I’m not much of a collector. I move too much to lug around vast amounts of anything except books, but in the last few years I’ve amassed an archive of Omni Magazines. For the uninitiated, Omni was the weird precursor publication to magazines like Mondo 2000 and Wired. It also serves as a bridge between the old order of science fiction (i.e., space ships, interstellar exploration, cold-war oppression, etc.) and the brink of cyberpunk (i.e., networked computers, chip implants, nanotech, etc.), the latter of which emerged during the periodical’s print run (from October, 1978 to Winter, 1995). I hoard and read Omni for the same reason I read old computer books, hacker histories, and science fiction at all, for that matter, and I’m not alone.
Besides the sheer historical function of my stacks of Omnis, which provide an archive of thoughts hardly thinkable now, one of the reasons I enjoy digging through them is the alternative futures featured in their pages. Omni often asked Big Thinkers of the time for predictions. Most of the target years for these prophecies have come and gone, so looking back to look forward is fun, funny, and informative. For instance, in the January, 1987 issue, David Byrne is among 14 thinkers asked about technology 25 years ahead, in 2007. Some of the others include Bill Gates, Timothy Leary, and George Will. In the retro-future sprit, Matt Novak’s Paleofuture, another great source of alternative futures, posted Byrne’s pessimistic predictions in 2011.
Looking back to look forward, speculating about what might’ve happened had history taken a different turn is largely the premise of steampunk. Sometimes called allohistory, sort of a retro version of design fiction, it’s all about exploring an alternative take on how things have happened. In Vintage Tomorrows (Maker Media/O’Reilly, 2013), James H. Carrott and Brian David Johnson, a historian and a futurist respectively, take their opposing backgrounds on a journey through steampunk culture. Though usual suspects China Miéville, William Gibson, Bruce Sterling, and Cory Doctorow all show up in its pages, Vintage Tomorrows is less about the literature and more a global, ethnographic exploration of the whole culture. The gadgets, the costumes, and the reasons are all here in a highly readable, adventure-style form. Oh, steampunk is serious business, but fun is a big part of the focus. “Steampunk strikes me as the least angry quasi-bohemian manifestation I’ve ever seen,” says Gibson, “For god’s sake, it’s about sexy girls in top hats riding penny-farthing bicycles. And they’re all sweet as pie. There’s no scary steampunk.”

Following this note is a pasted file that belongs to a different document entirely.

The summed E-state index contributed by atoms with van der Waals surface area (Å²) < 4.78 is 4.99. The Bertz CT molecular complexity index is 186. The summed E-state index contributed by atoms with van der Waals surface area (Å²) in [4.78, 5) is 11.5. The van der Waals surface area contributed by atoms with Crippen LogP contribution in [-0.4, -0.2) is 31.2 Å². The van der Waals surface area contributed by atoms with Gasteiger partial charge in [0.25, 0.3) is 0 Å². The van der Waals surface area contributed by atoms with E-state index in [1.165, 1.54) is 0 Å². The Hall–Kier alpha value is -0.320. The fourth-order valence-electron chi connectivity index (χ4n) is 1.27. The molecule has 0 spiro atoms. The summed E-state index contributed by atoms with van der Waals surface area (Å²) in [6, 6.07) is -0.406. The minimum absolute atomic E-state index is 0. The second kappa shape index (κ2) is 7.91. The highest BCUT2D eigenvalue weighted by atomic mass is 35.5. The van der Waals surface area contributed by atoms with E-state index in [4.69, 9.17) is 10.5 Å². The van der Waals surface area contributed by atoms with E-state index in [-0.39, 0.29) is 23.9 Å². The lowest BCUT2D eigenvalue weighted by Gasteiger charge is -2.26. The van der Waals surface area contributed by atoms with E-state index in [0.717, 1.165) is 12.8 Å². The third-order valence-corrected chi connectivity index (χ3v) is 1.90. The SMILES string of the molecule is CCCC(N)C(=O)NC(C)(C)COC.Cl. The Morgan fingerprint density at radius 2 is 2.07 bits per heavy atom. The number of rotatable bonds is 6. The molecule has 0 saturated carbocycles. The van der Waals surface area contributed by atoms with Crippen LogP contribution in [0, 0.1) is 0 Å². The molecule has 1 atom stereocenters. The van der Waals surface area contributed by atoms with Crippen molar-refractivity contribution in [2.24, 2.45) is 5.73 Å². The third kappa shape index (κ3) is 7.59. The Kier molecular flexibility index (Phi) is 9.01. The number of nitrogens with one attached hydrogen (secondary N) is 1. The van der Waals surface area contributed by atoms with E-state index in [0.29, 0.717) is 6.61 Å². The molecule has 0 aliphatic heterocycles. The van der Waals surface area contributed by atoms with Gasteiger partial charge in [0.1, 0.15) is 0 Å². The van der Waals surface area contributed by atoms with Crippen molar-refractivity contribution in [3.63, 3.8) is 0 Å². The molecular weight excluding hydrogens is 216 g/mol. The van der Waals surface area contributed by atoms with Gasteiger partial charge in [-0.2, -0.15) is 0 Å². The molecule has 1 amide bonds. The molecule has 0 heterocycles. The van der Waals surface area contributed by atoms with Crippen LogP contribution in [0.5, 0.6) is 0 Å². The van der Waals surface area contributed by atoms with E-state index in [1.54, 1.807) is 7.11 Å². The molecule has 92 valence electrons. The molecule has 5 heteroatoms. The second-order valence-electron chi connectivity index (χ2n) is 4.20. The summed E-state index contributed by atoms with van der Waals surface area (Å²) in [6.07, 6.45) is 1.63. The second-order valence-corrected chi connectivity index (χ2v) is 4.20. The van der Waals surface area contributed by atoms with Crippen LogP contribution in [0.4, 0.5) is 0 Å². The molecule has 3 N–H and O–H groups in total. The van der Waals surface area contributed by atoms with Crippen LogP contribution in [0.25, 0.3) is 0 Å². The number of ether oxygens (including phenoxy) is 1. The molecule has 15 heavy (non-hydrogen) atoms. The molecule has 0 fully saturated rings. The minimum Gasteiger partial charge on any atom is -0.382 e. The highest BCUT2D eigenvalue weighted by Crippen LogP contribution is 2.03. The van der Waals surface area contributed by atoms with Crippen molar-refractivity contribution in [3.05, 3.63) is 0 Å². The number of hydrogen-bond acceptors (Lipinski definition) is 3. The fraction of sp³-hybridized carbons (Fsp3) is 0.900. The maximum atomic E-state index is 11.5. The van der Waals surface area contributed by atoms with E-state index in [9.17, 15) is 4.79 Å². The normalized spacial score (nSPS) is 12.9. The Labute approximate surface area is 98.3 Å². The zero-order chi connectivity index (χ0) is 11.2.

With that in mind, here’s an excerpt from my dissertation advisor Barry Brummett’s talk, “Jumping Scale in Steampunk: One Gear Makes You Larger, One Duct Makes You Small,” delivered on October 3, 2012 at our own The University of Texas at Austin [runtime: 4:34]:
You might think collecting outmoded, outdated magazines is silly, that looking back to look forward seems completely wrongheaded, but, as Henry Jenkins points out in the foreword to Vintage Tomorrows, Christopher Columbus sailed west to get east. Looking back to find paths not taken can yield interesting results. New lands await.
I marshal the middle between Mathers and McLuhan.